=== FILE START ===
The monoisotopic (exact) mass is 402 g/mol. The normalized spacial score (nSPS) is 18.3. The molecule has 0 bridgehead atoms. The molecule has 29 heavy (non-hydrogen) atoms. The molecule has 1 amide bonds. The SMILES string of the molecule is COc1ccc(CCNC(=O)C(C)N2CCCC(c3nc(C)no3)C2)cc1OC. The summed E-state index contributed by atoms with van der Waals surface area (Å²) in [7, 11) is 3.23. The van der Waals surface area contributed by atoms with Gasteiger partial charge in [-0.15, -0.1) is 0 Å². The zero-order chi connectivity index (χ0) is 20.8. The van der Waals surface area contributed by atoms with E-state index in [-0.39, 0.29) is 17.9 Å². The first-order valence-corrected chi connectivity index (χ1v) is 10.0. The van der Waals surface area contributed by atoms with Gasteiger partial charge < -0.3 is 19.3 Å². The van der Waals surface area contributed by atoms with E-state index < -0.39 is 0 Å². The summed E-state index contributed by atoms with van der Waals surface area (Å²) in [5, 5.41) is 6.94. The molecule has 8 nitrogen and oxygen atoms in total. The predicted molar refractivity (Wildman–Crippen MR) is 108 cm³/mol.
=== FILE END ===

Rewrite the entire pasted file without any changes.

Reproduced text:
The monoisotopic (exact) mass is 402 g/mol. The normalized spacial score (nSPS) is 18.3. The molecule has 0 bridgehead atoms. The molecule has 29 heavy (non-hydrogen) atoms. The molecule has 1 amide bonds. The SMILES string of the molecule is COc1ccc(CCNC(=O)C(C)N2CCCC(c3nc(C)no3)C2)cc1OC. The summed E-state index contributed by atoms with van der Waals surface area (Å²) in [7, 11) is 3.23. The van der Waals surface area contributed by atoms with Gasteiger partial charge in [-0.15, -0.1) is 0 Å². The zero-order chi connectivity index (χ0) is 20.8. The van der Waals surface area contributed by atoms with E-state index in [-0.39, 0.29) is 17.9 Å². The first-order valence-corrected chi connectivity index (χ1v) is 10.0. The van der Waals surface area contributed by atoms with Gasteiger partial charge < -0.3 is 19.3 Å². The van der Waals surface area contributed by atoms with E-state index < -0.39 is 0 Å². The summed E-state index contributed by atoms with van der Waals surface area (Å²) in [5, 5.41) is 6.94. The molecule has 8 nitrogen and oxygen atoms in total. The predicted molar refractivity (Wildman–Crippen MR) is 108 cm³/mol.